Stephen R. Platt is the author of Autumn in the Heavenly Kingdom, a new history of the Taiping Rebellion in global context published. He is an associate professor at the University of Massachusetts, Amherst, and holds a PhD in Chinese history from Yale University, where his dissertation was awarded the Theron Rockwell Field Prize. He is also the author of Provincial Patriots: The Hunanese and Modern China (Harvard, 2007), and won the Smart Family Foundation Prize in 2004 for an article on Harvard’s first Chinese teacher. An undergraduate English major, Platt spent two years after college as a Yale-China teacher in Hunan province before returning to graduate school for Chinese history. From 2008 to 2010 he was a fellow of the National Committee on US-China Relations' Public Intellectuals Program, and his research has been supported by the National Endowment for the Humanities, the Fulbright program, and the Chiang Ching-kuo Foundation.

Platt lives in Greenfield, Massachusetts, with his wife and daughter.

Last Updated: February 14, 2018



Autumn in the Heavenly Kingdom

Stephen R. Platt
A gripping account of China’s nineteenth-century Taiping Rebellion, one of the largest civil wars in history, Autumn in the Heavenly Kingdom brims with unforgettable characters and vivid re-creations of massive and often gruesome battles—a sweeping yet intimate portrait of the conflict that shaped the fate of modern China. The story begins in the early 1850s, the waning years of the Qing dynasty, when word spread of a major revolution brewing in the provinces, led by a failed civil servant who claimed to be the son of God and brother of Jesus. The Taiping rebels drew their power from the poor and the disenfranchised, unleashing the ethnic rage of millions of Chinese against their Manchu rulers. This homegrown movement seemed all but unstoppable until Britain and the United States stepped in and threw their support behind the Manchus: after years of massive carnage, all opposition to Qing rule was effectively snuffed out for generations.Stephen R. Platt recounts these events in spellbinding detail, building his story on two fascinating characters with opposing visions for China’s future: the conservative Confucian scholar Zeng Guofan, an accidental general who emerged as the most influential military strategist in China’s modern history; and Hong Rengan, a brilliant Taiping leader whose grand vision of building a modern, industrial, and pro-Western Chinese state ended in tragic failure. —Knopf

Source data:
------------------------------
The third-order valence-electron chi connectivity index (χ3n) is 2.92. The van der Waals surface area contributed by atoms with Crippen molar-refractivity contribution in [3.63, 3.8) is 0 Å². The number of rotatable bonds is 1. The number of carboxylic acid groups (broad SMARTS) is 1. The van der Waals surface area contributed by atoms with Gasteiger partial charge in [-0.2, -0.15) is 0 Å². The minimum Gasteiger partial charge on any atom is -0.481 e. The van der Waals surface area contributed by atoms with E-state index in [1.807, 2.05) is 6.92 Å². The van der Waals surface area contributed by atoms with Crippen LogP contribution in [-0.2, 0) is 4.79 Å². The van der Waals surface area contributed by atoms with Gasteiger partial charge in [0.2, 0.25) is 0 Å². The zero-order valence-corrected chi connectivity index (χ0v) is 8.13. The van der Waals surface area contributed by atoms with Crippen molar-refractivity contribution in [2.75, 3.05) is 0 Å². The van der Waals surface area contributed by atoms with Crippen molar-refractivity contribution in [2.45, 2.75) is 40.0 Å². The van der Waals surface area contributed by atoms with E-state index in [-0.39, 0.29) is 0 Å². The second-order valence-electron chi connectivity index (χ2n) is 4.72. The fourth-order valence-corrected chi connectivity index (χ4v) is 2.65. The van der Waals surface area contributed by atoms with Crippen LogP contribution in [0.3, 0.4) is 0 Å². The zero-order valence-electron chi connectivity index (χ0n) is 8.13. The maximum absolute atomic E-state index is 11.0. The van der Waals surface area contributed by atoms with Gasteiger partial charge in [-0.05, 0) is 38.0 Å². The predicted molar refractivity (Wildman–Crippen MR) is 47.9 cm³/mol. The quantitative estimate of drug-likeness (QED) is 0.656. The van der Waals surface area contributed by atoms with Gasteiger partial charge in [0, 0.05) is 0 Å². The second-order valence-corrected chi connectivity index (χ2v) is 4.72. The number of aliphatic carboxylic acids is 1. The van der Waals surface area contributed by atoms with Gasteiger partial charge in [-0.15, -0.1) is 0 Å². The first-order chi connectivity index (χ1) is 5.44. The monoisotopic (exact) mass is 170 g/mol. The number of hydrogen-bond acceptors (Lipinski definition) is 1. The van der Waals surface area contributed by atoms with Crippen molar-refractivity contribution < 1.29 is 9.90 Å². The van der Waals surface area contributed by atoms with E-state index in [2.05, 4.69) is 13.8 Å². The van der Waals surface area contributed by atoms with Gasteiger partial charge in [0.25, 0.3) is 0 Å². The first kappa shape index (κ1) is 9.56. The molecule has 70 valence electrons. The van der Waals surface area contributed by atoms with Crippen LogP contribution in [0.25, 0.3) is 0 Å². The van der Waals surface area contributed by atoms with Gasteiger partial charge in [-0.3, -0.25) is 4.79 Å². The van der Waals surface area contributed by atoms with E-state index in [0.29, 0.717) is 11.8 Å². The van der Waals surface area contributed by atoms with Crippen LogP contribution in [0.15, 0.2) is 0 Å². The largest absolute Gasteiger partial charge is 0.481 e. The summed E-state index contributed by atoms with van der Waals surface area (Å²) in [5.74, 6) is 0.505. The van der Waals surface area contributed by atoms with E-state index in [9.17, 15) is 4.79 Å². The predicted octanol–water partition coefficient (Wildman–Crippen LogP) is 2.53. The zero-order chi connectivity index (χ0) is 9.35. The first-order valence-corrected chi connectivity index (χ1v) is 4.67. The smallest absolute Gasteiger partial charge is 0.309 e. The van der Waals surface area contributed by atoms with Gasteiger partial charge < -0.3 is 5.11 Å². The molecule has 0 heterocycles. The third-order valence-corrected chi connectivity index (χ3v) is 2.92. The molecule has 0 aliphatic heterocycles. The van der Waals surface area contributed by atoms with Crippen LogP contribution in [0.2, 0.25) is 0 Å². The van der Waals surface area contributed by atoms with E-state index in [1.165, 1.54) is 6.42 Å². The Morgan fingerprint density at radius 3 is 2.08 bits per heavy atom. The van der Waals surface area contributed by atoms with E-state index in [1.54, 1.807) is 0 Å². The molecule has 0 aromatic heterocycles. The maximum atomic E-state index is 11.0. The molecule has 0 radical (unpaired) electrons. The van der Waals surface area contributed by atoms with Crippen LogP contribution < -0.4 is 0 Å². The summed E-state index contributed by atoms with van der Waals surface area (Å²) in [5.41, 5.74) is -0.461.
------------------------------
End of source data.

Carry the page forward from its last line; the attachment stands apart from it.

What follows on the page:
Out of School


The “United States of China,” 100 Years Later

Stephen Platt
On September 29, 1910, a young Chinese cook in Berkeley named George Fong bought himself a .38 caliber revolver. The next day he hiked up into the hills behind the fraternity house where he worked at the University of California, found a secluded...

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